Sunday, July 8, 2012

July 08, 2012

Lutheranisms: Why Lutherans Should Love Their Faith

(1)    Grace through faith. Martin Luther’s first “light-bulb moment,” “the just shall live by faith,” opened up the doors of the Protestant Reformation. It meant freedom for countless souls who could not find comfort elsewhere. Even today, “grace through faith” is a central element of Protestant thought. In the Reformation era the “five solas” were raised as the battle cry of the Protestant camp, two of the solas being “grace alone” and “faith alone.”

(2)    Rich tradition. The German penchant for song and the Lutheran emphasis on simplicity with a touch of grandeur are central to church tradition. As Lutherans never adopted the original Calvinist stance that forbade any kind of decoration that might be perceived as idolatry, many Lutheran churches still use a wide variety of religious décor. The emphasis is always on Christ.

(3)    A direct link to the Reformation and ultimately to Scripture. With the exception of the Book of Concord, which dates from the late 1500s, Lutheran tradition goes back directly to Martin Luther’s first decrees in the Reformation era. We share our beliefs with the early Lutheran martyrs and the devout families who risked their lives to keep the faith. Also, as texts such as the Book of Concord (the Lutheran doctrinal standard) are based solely on Scripture, it means we also have a direct and unbroken link to God’s Word.

Personally, though, there are many things I also admire about different Protestant denominations. For instance, I have always been impressed by the old-time Calvinist view of uncluttered churches that do not in any way, shape, or form risk offending the Ten Commandments. I personally have always been uncomfortable with the idea of crucifixes in Protestant churches. I prefer to think of the empty cross as signifying that Christ is no longer on the cross on which the world placed Him, that He rose above and beyond His death to become the savior of mankind. Yet that is just a personal opinion.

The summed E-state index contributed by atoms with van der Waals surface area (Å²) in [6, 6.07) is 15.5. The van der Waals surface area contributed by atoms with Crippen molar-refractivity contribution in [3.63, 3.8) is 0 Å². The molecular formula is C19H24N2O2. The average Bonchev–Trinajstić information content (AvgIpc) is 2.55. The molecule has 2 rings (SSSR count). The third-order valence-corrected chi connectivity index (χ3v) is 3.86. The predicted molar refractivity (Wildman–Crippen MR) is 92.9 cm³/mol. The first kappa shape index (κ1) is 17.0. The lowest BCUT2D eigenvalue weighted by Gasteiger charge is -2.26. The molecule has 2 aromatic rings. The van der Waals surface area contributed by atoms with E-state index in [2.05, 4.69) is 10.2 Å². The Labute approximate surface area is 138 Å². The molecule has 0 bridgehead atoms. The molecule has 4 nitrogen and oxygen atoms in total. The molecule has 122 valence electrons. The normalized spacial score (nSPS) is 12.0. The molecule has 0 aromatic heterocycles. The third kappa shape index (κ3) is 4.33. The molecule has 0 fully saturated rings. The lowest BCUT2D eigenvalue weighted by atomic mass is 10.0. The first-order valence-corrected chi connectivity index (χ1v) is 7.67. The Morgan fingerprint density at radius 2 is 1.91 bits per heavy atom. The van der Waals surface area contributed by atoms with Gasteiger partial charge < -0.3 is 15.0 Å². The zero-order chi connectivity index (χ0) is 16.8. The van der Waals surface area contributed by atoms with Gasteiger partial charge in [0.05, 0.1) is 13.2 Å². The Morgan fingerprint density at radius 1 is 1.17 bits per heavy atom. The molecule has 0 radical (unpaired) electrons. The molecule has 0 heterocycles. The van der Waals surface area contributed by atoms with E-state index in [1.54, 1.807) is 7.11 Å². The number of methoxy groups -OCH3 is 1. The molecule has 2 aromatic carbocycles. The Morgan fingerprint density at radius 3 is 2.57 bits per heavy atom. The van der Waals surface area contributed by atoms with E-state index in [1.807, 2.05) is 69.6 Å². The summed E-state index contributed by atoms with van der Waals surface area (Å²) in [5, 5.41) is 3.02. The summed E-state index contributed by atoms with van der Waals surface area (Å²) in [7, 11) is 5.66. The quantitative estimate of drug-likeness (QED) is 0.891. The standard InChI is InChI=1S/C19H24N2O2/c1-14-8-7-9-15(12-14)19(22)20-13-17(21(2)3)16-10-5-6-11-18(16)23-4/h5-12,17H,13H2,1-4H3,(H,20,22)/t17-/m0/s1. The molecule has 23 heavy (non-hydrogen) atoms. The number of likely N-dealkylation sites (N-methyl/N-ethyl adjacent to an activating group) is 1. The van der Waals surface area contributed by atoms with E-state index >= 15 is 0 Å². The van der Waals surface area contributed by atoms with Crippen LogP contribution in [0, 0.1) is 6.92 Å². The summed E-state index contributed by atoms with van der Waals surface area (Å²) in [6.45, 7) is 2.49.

Concerning the Anabaptists, though that particular religion has branched out into Amish, Mennonite, etc., I admire their views on purity, their modest dress, and their attention to godly living, and also that they have retained much of their German and Swiss heritage in language, prayers, and so forth. These are just a few examples of things I admire. Instead of focusing on differences, Christian denominations would greatly benefit from sharing or at least showing an interest in each other’s cultural, faith-based, and doctrinal traditions. No church should be an island. No individual should associate only with fellow believers of any particular tradition. Imagine what could be accomplished if views were more often disseminated and explored!

(c) 2012 Joyously Saved

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